Kitchen Window

I made this window shade thing today.  I have a hangover and these pictures didn’t come out worth a crap.  So, you know, my apologies.

I’ve been agonizing over what to do with this window for the past month or two.  I originally wanted a light-tone bamboo roll-up shade.  But this window is a weird size, 38″W x 41″H, so of course I couldn’t find one that would work.  I realized I would have to make something myself if I didn’t want to spend hundreds on something custom.  I bought this black and white toile fabric a few weeks back, with no actual plan of what I was going to do with it.

I originally had some scheme to make a roman shade, sans-sewing.  But it would have been awfully complicated, and I didn’t feel like engineering a working roman blind mechanism.  My brain doesn’t like working like that on the weekend.

But this week I happened upon these kitchen window treatments, which would be a much, much easier way to make something out of this fabric I already hastily purchased.  She actually sewed hers, but I used good old Heat ‘n Bond, like I did on the dining room curtains.  So I hemmed up a rectangle to match the window dimensions with a rod pocket on the top side and threw it up on a cheapie tension rod that we already had laying around.  Then I made little accordion folds up to the top and tied pieces of ribbon around the whole deal to keep it in place.

I’m not 100% sold on this thing yet, for the following reasons:

1. It’s a little cutesy-poo for my taste.  I think if you’re going to use toile, it should be in a classy way, and not a frilly, girly way.  On the other hand, I can’t forget that this house itself is a little cutesy-poo, and it wouldn’t be appropriate to make the inside too modern.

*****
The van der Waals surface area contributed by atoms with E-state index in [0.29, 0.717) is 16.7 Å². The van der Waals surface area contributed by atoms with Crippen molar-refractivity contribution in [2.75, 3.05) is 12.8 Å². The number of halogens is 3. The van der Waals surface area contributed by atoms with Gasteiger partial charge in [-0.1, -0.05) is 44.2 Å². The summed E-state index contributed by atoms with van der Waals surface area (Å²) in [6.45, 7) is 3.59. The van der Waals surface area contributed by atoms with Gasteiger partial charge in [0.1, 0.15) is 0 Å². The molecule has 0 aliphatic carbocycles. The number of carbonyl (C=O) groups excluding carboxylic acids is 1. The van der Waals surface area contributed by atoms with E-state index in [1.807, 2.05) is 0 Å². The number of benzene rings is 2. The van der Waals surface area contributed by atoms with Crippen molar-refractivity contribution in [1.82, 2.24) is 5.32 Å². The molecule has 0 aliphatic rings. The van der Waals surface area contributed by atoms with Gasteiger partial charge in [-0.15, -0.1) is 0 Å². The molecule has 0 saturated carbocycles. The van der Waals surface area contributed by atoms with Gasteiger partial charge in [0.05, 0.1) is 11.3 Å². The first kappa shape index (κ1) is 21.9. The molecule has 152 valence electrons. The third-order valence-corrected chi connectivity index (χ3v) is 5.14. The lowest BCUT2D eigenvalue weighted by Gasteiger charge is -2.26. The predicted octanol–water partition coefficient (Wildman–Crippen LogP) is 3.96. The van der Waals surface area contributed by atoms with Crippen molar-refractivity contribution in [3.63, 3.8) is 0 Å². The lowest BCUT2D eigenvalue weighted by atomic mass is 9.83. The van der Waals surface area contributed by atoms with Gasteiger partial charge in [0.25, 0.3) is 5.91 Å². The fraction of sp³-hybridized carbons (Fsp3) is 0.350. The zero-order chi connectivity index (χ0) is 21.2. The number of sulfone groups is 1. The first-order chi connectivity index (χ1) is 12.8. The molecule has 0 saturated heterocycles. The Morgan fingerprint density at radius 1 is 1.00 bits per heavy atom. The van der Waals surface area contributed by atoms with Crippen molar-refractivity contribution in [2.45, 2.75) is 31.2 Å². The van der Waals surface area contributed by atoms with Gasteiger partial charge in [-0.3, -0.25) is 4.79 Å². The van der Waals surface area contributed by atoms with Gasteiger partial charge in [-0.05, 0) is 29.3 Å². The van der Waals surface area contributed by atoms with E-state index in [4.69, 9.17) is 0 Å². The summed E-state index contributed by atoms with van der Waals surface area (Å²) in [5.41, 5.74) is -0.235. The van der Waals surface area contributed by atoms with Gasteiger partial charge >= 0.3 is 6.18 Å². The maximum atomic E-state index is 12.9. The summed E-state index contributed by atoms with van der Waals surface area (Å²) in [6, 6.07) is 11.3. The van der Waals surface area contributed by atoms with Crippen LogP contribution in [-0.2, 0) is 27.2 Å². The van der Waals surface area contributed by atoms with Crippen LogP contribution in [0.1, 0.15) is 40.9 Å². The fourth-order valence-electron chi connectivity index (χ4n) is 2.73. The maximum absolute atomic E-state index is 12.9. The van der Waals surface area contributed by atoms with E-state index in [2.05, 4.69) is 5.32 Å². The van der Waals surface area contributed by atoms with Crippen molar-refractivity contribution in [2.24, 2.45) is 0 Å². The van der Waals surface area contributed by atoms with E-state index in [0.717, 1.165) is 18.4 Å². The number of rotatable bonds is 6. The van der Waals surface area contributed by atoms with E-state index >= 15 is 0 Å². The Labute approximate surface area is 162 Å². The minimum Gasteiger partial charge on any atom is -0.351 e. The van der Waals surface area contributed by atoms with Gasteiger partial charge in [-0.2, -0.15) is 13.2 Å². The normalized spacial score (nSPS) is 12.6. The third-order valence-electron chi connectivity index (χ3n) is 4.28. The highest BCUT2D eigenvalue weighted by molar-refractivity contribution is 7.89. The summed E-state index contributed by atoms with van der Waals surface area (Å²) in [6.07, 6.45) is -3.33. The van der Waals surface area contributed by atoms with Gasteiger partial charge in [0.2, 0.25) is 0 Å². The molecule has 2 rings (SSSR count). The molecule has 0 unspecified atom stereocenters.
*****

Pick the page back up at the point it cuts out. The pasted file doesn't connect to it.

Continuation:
2. The folds look too heavy, like I shouldn’t have made the panel the full length of the window.  The ones she did in the Making it Lovely kitchen look so much softer with a lighter weight fabric.  Plus she only needed two pieces of ribbon on each.  Mine looked like a saggy mess with only two, so I had to add a third in the middle for support.

3. Since it’s constantly silhouetted during the daytime, the hemmed edges are really obvious, and you can tell they’re not sewn and they’re not all even.  Maybe it just needs a white canvas backing?  Can I Heat ‘n Bond that shit too?

So this shade might not be the forever solution I was looking for, but it’ll do for a little while until I cook up something better.

God, these pictures suck.  How about a little sepia tone?  Hell yeah, that’s homespun.  Give me a drink in a mason jar.


6 thoughts on “Kitchen Window

  1. I like it. And I actually like that you can see the hems, because it adds an extra frame to the window.

    And I think all drinks should be from mason jars, makes everything better.

  2. If you’re going to add more fabric, I would add more of the same, if you have some left. Like create a second layer on the back side instead of using canvas… that way it will hide the hems, block a little more sun when needed, and look nice from the outside. I like the three ribbons… also I like the cutesy look… it’s not too cutesy… it is the perfect amount to go with your cute house.

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